Of course.. I do agree with him that the “catastrophic” prognostications used by people don’t help a lot… but then again.. there is a case to be made that when people present reasonable data showing that there is a problem, but they don’t try to generate a lot of hype–that nobody listens to them… So.. while you and I and Mike C. may not need “the fear” in order to get us to worry about a problem.. are we so confident about everyone else? (I know this is cynical.. but it does confrom with my experiences of others…)

    1. pardon my grammar mistakes..

      I haven’t had my coffee yet… ๐Ÿ™‚

    2. Re: Have read part of the article….

      So.. while you and I and Mike C. may not need “the fear” in order to get us to worry about a problem.. are we so confident about everyone else? (I know this is cynical.. but it does confrom with my experiences of others…)

      I’ve had this argument with others. I cannot and will never be able to agree with this kind of ends-justify-the-means argument. It doesn’t matter of the real facts don’t move the populace. Nothing (with perhaps the exception of propaganda directed against a specific enemy in wartime) justifies distortion of facts, no matter what cause the distortion serves.

      BTW, if you read to the end there are sources cited.

      1. only generally..

        He gives a bibliography.. but there are no footnotes… that is more of my beef.. if you are citing specific data, then you have to give a more specific reference so that people can go check that fact… page numbers would be good… (also.. the bibliography doesn’t contain any reference to a 2005 report.. but rather just a UN website… )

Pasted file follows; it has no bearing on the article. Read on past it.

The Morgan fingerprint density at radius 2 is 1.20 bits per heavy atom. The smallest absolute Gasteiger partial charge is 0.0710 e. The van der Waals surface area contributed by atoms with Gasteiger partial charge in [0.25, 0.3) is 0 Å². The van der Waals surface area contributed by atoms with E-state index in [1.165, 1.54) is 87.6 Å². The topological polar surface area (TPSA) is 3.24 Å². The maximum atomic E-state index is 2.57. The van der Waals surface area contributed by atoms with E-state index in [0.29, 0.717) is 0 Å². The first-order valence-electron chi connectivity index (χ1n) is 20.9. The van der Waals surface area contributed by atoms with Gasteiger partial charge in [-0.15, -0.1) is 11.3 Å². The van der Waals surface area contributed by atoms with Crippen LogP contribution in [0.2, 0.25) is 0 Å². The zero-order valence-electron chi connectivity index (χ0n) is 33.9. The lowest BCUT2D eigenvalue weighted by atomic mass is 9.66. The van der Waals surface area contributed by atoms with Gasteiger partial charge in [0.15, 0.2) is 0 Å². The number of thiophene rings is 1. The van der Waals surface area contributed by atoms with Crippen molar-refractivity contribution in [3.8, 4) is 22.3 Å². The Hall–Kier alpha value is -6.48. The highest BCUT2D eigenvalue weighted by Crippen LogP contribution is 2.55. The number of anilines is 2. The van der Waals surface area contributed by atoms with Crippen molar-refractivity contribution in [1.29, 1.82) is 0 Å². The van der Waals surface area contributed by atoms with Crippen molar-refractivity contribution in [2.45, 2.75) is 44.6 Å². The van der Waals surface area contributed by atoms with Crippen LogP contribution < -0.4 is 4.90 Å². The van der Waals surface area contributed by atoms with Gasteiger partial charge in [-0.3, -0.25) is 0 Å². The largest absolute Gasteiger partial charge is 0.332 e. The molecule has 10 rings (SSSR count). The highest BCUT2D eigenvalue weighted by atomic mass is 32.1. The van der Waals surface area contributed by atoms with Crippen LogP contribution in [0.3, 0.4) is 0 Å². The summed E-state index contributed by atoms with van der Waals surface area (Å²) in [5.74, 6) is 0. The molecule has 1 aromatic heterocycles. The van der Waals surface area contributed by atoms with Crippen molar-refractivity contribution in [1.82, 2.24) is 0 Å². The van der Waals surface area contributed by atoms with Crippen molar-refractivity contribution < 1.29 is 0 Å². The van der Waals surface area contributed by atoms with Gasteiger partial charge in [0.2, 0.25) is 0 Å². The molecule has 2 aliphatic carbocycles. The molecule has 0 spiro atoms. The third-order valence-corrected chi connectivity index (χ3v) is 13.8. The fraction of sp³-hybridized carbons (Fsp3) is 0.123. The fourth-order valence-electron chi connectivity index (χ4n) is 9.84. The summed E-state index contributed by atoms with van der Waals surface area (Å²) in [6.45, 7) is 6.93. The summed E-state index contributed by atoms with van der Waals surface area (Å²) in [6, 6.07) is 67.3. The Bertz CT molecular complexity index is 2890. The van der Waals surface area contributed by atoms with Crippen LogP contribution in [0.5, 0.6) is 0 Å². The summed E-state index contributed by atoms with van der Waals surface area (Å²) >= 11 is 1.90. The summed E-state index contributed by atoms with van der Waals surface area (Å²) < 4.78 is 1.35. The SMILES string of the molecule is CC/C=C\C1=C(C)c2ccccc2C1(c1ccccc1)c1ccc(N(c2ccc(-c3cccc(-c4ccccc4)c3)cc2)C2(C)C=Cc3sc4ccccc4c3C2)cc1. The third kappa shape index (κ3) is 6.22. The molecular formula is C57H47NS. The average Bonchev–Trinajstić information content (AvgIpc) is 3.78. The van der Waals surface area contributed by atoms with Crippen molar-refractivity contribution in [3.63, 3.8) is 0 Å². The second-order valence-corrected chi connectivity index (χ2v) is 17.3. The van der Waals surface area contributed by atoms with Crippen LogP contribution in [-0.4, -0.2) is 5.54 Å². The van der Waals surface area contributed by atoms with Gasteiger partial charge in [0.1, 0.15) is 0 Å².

as for “the fear”.. I personally don’t think that using “the fear” is a good thing to do either… I tend to think that when you get into the habit of governing by fear, that you eliminate the possibility of rational governance… and thus it is a bad thing…

        I just raised the point because I also acknowledge that my belief on how I think things should be run, could also be wrong.. just because soemthing doesn’t work for me and I may even find bad… doesn’t mean it doesn’t work on others.. (I’ve come across cases where I’ve explained a particular problem to certain people entirely rationally.. or at least tried.. but they get bored and don’t care… then within a week.. someone exagerrates and hypes the problem in a factually incorrect way.. and they do get the same person to get concerned… It gives me perspective on what can be effective… and truth is not always it… )

        1. Re: only generally..

          Well, it is a talk, not a paper.

          See, I get that, but that’s one of the places I draw the line on my pragmatism. I don’t care if it’s effective; it’s wrong and therefore any results achieved are illegitimate. If someone can only be moved by exaggerations, then I will have to do without their help.